March 1st, 2008
2. How much Uranium-235 would that reaction need (preferably in kilograms, but I can convert)?
I've searched google and wikipedia for Uranium-235, nuclear power, nuclear power station and fission reaction.
My character, male, has a broken pelvis, a stable fracture, which was aggravated and untreated for a period of time, thus he requires surgery, when he gets to medical care, but all is as well as can be. So far so bad, and I found a lot of information on the net. As to type, pain, treatment, care, reconvalescence, drugs, physio, etc etc etc, so this has all been settled. What I am after, though, is what does it feel like.
Especially, how does one sleep? Only on the back? How far does one manage to walk with crutches, how painful is it to sit for extended periods of time? How difficult is it to get in and out of bed, sofa, car, etc.
And as for sexual activities, I assume 'lay back and enjoy the kingdom' (loosely paraphrased for my nefarious purposes ;-) is possible, but anything else, I wonder, would be too painful? The jostling of the pelvis, I mean, and the possible movement of legs.
I have been googling, wikipediaing, technorating, and a few other places, but I cannot find anything of the little details that I need to make the character's experience real.
I'd be ever so grateful for any and all experiences, hearsay, ideas, thoughts.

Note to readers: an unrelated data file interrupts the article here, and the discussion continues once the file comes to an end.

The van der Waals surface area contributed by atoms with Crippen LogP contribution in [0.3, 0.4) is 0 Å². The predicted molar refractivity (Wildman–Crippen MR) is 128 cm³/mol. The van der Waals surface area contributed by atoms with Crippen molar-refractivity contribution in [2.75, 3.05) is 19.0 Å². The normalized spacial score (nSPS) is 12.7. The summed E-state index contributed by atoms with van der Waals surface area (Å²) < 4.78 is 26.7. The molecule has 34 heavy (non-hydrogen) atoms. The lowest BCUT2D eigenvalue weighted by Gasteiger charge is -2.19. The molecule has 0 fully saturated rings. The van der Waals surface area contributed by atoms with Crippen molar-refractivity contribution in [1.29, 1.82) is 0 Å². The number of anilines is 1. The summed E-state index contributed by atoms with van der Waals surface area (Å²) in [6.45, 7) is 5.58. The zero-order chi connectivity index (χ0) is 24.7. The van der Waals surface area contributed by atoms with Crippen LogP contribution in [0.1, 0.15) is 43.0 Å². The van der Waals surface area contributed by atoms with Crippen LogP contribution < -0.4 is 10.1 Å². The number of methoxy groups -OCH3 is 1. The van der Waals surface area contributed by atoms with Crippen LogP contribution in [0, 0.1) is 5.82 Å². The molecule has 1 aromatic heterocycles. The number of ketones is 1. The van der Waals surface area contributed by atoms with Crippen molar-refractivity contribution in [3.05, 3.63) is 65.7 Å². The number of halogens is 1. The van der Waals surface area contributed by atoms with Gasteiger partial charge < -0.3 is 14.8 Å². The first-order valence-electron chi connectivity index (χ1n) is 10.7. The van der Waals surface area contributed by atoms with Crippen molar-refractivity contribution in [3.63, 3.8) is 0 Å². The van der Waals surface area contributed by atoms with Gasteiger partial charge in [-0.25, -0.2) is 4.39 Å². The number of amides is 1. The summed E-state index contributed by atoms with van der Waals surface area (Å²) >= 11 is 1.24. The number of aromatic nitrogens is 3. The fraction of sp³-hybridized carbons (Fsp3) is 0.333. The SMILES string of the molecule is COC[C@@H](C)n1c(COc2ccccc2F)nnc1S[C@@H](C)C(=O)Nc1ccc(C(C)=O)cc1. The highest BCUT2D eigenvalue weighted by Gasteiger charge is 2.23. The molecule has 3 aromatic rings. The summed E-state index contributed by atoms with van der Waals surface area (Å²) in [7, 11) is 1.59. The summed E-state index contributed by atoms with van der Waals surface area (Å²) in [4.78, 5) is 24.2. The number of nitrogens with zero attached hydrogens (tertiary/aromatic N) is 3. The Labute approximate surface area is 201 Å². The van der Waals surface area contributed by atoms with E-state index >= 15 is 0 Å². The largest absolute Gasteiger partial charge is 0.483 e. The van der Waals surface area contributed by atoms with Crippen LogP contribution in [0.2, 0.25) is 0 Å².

This is for a fantasy world, so I can fudge a lot, but for all practical purposes I'm basing it on 1730s France. My main character is a chef, and I have realized that there's a lot I don't know.
1.) What sort of refrigeration systems were in use at this time? We're alternating between a traditional manor and an urban trading hub environment if that helps narrow anything down. All my searching comes up with chemical refrigeration and packing things in the ground, but neither are the right time period. Were cream and eggs even refrigerated at that time, or were they used fresh and not stored for long at all?
2.) Ovens. I am assuming masonry ovens, more likely brick, and therefore highly dependent on a hot fire to get anywhere, but would the type of oven differ from manor to city-home to castle? Just based on the differing time periods (as far as a century apart) in which these would have been built, I suspect that it might influence the style. And what was the protocol on those fires? Were they the same as the hearth fire or separate, and were either (if separate) ever allowed to go out?
3.) Seasonings, spices, herbs, etc. Due to the presence of magic, I can yet again fudge what I need, but what herbs and spices were generally unknown in France at that time? I know some particularly potently hot spices were circulating in the Eastern Mediterranean, but how prevalent were they? My character has a mixed-French/Greek heritage, so we can assume she's familiar with things that didn't make the standard family table, but is there anything she would be surprised by if it were served to her?
4.) Lastly, were women even allowed to be chefs in France then? Not just cook, we are talking trained professional. King Louis XV was opposed, but did he completely dictate such things? I don't want to cheerfully run around assuming unmarried women of non-noble birth were allowed to do what they wanted. I need to in any case, but I'd just like to know so I can maybe put in a clever bias against them.
Search parameters: refrigeration, refrigeration technology, refrigeration techniques, french ovens, 18th century ovens, french herbs, french seasonings, gender profession, women chefs 18th century. Any help would be marvelous!